To the web-based fantasy writers: perhaps we wage virulent social media battles of this sort as an escape from our embattled spaces in Nigerian society? Anger about our seeming powerlessness against police brutality, an insensate political leadership, kidnappers and marauders, might incite us into a combative mode against imagined wars. A temporary reprieve only. For we cannot escape the real issues that confront us through acts of prestidigitation. We cannot wish them away by creating fictitious scripts on behalf of these two travelers. When we are done with our social media pages, these harsh realities still await us.

Women in Nigeria continue to face a devastating war waged by government agencies who raid clubs, seize women from the roadside and subject them to state-sanctioned physical and sexual abuse #abujaraidonwomen. We have lost thousands of young girls, boys, women, and men to the insane logic of Boko Haram. Parents are in despair because their government might never care enough to take meaningful action for the release of Leah Sharibu #freeleahsharibunow and our still missing Chibok children #ChibokGirls (https://www.soas.ac.uk/blogs/study/the-chibok-girls-and-the-challenge-of-memory/).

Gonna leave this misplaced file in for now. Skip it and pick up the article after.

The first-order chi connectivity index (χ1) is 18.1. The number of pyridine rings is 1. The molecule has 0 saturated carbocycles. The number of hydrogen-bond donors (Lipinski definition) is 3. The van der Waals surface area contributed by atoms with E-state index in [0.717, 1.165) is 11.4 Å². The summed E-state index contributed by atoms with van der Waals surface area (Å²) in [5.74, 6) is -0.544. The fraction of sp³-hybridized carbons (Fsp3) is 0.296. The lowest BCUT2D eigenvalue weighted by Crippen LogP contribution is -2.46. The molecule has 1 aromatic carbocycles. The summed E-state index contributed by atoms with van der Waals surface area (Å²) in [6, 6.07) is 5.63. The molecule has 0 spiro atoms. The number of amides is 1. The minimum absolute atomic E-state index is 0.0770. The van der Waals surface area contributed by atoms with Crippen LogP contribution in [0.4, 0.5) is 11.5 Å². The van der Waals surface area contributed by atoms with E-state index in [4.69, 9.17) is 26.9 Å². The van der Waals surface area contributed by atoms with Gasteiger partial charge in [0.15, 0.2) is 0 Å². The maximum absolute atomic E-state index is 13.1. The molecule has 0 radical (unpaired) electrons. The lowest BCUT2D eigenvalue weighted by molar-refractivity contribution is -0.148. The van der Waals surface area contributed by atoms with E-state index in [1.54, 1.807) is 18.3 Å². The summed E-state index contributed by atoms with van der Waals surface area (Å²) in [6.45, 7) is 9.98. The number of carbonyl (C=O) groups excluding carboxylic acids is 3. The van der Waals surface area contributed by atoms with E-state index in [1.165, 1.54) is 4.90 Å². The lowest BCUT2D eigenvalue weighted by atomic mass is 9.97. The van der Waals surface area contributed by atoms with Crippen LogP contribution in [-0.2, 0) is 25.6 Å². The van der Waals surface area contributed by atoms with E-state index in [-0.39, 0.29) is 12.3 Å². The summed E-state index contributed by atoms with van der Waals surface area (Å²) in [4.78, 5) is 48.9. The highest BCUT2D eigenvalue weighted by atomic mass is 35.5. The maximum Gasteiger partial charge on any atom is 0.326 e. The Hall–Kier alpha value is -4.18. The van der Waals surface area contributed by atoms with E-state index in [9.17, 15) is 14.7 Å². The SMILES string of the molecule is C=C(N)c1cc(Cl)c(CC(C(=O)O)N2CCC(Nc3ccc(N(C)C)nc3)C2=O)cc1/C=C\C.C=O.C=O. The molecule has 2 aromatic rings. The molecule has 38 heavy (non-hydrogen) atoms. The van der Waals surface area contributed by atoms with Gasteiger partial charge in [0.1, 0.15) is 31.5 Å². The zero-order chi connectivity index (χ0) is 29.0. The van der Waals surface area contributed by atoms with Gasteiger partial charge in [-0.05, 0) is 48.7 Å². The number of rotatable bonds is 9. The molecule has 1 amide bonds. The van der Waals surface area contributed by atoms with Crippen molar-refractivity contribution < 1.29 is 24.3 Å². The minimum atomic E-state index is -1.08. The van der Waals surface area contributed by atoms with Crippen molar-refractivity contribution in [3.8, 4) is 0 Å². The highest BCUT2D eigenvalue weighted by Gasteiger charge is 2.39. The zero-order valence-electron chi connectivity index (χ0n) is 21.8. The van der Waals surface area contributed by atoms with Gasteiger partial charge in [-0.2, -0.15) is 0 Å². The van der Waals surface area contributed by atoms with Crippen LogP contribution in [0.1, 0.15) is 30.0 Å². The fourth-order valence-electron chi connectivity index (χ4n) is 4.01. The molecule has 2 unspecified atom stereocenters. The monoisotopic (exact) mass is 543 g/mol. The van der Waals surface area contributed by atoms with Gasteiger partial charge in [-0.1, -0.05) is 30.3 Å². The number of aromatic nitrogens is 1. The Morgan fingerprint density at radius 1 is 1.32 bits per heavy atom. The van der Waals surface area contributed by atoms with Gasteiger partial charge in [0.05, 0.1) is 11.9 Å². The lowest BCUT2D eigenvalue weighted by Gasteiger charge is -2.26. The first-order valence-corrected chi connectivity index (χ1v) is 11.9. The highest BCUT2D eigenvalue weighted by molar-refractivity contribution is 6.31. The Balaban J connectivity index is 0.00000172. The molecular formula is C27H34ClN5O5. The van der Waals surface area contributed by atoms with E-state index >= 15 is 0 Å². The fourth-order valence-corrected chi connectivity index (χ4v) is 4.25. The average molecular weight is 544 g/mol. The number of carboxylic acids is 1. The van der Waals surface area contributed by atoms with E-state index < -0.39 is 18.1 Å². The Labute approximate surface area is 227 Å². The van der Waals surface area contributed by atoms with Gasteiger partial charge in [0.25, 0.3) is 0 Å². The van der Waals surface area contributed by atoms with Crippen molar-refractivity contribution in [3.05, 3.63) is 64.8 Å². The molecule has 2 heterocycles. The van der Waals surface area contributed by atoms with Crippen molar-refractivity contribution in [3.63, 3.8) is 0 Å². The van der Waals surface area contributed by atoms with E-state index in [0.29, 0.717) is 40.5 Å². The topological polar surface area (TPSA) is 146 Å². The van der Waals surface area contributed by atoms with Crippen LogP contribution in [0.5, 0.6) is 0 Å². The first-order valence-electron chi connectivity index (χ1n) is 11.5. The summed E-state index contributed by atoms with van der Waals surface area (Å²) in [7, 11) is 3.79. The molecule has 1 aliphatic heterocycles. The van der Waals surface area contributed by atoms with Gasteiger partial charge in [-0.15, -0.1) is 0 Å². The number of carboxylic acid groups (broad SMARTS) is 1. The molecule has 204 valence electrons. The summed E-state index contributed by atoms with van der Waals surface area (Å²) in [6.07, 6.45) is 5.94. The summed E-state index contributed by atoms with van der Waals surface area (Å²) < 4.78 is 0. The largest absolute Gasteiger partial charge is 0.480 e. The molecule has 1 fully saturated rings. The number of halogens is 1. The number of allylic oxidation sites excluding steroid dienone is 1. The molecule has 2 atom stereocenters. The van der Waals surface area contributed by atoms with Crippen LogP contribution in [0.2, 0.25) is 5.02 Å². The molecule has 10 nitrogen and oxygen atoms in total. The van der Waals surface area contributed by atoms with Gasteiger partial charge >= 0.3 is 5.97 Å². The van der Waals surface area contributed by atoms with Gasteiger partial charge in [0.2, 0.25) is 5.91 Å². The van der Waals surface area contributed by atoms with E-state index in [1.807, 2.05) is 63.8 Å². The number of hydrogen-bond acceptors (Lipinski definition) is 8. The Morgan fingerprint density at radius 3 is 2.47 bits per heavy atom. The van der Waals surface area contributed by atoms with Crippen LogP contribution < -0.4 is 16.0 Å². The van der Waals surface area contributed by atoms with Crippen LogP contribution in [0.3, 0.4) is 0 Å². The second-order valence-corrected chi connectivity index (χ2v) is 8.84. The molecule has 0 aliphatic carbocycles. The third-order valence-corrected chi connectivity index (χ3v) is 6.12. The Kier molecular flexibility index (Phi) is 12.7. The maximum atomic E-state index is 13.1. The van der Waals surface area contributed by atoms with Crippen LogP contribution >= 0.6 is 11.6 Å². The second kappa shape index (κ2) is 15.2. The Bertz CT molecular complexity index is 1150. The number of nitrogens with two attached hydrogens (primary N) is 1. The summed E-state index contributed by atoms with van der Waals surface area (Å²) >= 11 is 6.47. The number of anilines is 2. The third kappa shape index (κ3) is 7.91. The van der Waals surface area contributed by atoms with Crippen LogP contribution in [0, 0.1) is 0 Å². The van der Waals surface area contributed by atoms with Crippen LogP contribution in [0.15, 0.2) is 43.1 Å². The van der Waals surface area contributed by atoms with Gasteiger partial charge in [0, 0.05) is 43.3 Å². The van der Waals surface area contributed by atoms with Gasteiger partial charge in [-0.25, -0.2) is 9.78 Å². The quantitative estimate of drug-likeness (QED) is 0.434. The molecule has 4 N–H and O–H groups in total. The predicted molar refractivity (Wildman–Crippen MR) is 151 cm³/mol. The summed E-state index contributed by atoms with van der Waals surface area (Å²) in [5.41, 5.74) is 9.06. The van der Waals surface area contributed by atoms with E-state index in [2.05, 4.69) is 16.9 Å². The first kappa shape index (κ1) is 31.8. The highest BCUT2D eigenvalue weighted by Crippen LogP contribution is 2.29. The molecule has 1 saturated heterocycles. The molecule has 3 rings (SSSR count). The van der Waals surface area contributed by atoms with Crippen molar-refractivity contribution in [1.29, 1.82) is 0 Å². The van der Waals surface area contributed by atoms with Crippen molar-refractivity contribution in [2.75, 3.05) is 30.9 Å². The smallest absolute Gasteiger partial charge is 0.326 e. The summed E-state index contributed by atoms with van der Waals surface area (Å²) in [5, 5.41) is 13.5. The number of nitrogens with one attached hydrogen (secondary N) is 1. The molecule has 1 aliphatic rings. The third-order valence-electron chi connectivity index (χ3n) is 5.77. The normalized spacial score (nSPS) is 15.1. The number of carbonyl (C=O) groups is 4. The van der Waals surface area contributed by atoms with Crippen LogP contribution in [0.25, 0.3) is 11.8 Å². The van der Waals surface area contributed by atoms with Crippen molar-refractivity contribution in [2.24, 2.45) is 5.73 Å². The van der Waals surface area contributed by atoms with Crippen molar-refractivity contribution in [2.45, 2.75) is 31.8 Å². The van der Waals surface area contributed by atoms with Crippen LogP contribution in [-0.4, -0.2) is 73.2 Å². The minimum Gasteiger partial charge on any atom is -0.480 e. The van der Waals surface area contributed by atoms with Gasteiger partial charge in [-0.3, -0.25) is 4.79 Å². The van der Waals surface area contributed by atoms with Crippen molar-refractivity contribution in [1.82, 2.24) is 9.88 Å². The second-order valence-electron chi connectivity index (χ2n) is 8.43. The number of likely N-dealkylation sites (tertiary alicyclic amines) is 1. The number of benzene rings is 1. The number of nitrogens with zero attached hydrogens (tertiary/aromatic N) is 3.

Thousands flee in despair across the Sahara to North Africa and thence to Fortress Europe, but then face the varied paralyzing horrors of sex trafficking, death on the seas, and violent racism. Nigerians feel encircled on all fronts. Escape seems increasingly futile.

So we turn to social media for comfort. Yet, even that is no panacea.  Just recently, the U.S. State Department began implementing its requirement that nearly all U.S. visa applicants submit their social media usernames, and previous email addresses as part of the application process. So now, Nigerian applicants will start looking feverishly through their social media global footprints.